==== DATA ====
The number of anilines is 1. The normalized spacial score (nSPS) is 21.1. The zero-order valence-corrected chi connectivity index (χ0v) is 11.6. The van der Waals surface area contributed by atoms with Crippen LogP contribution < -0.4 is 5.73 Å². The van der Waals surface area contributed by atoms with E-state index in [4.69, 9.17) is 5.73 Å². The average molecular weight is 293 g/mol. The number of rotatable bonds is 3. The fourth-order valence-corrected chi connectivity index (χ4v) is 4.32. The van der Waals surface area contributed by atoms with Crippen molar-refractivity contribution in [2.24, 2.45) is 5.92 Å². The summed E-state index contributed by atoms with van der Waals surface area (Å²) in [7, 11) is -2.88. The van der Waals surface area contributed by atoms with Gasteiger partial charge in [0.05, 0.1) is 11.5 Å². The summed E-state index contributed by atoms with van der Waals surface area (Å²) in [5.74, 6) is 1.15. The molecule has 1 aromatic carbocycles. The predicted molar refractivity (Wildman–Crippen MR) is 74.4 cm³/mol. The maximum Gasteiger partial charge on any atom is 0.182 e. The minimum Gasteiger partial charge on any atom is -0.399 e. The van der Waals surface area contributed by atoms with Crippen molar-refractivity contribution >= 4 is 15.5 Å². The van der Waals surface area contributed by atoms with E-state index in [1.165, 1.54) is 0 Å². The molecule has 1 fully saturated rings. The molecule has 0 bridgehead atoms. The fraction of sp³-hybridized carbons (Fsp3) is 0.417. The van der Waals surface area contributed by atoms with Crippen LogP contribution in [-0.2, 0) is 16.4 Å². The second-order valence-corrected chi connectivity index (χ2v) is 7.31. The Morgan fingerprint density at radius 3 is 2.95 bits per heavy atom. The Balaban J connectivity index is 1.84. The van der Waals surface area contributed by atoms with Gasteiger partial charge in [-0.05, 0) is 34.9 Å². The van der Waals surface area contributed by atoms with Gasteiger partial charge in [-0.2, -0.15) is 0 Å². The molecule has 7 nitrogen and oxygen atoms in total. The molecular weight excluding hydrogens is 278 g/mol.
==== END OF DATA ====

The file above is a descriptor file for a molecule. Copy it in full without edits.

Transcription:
The number of anilines is 1. The normalized spacial score (nSPS) is 21.1. The zero-order valence-corrected chi connectivity index (χ0v) is 11.6. The van der Waals surface area contributed by atoms with Crippen LogP contribution < -0.4 is 5.73 Å². The van der Waals surface area contributed by atoms with E-state index in [4.69, 9.17) is 5.73 Å². The average molecular weight is 293 g/mol. The number of rotatable bonds is 3. The fourth-order valence-corrected chi connectivity index (χ4v) is 4.32. The van der Waals surface area contributed by atoms with Crippen molar-refractivity contribution in [2.24, 2.45) is 5.92 Å². The summed E-state index contributed by atoms with van der Waals surface area (Å²) in [7, 11) is -2.88. The van der Waals surface area contributed by atoms with Gasteiger partial charge in [0.05, 0.1) is 11.5 Å². The summed E-state index contributed by atoms with van der Waals surface area (Å²) in [5.74, 6) is 1.15. The molecule has 1 aromatic carbocycles. The predicted molar refractivity (Wildman–Crippen MR) is 74.4 cm³/mol. The maximum Gasteiger partial charge on any atom is 0.182 e. The minimum Gasteiger partial charge on any atom is -0.399 e. The van der Waals surface area contributed by atoms with Crippen molar-refractivity contribution >= 4 is 15.5 Å². The van der Waals surface area contributed by atoms with E-state index in [1.165, 1.54) is 0 Å². The molecule has 1 fully saturated rings. The molecule has 0 bridgehead atoms. The fraction of sp³-hybridized carbons (Fsp3) is 0.417. The van der Waals surface area contributed by atoms with Crippen LogP contribution in [-0.2, 0) is 16.4 Å². The second-order valence-corrected chi connectivity index (χ2v) is 7.31. The Morgan fingerprint density at radius 3 is 2.95 bits per heavy atom. The Balaban J connectivity index is 1.84. The van der Waals surface area contributed by atoms with Gasteiger partial charge in [-0.05, 0) is 34.9 Å². The van der Waals surface area contributed by atoms with Gasteiger partial charge in [-0.2, -0.15) is 0 Å². The molecule has 7 nitrogen and oxygen atoms in total. The molecular weight excluding hydrogens is 278 g/mol.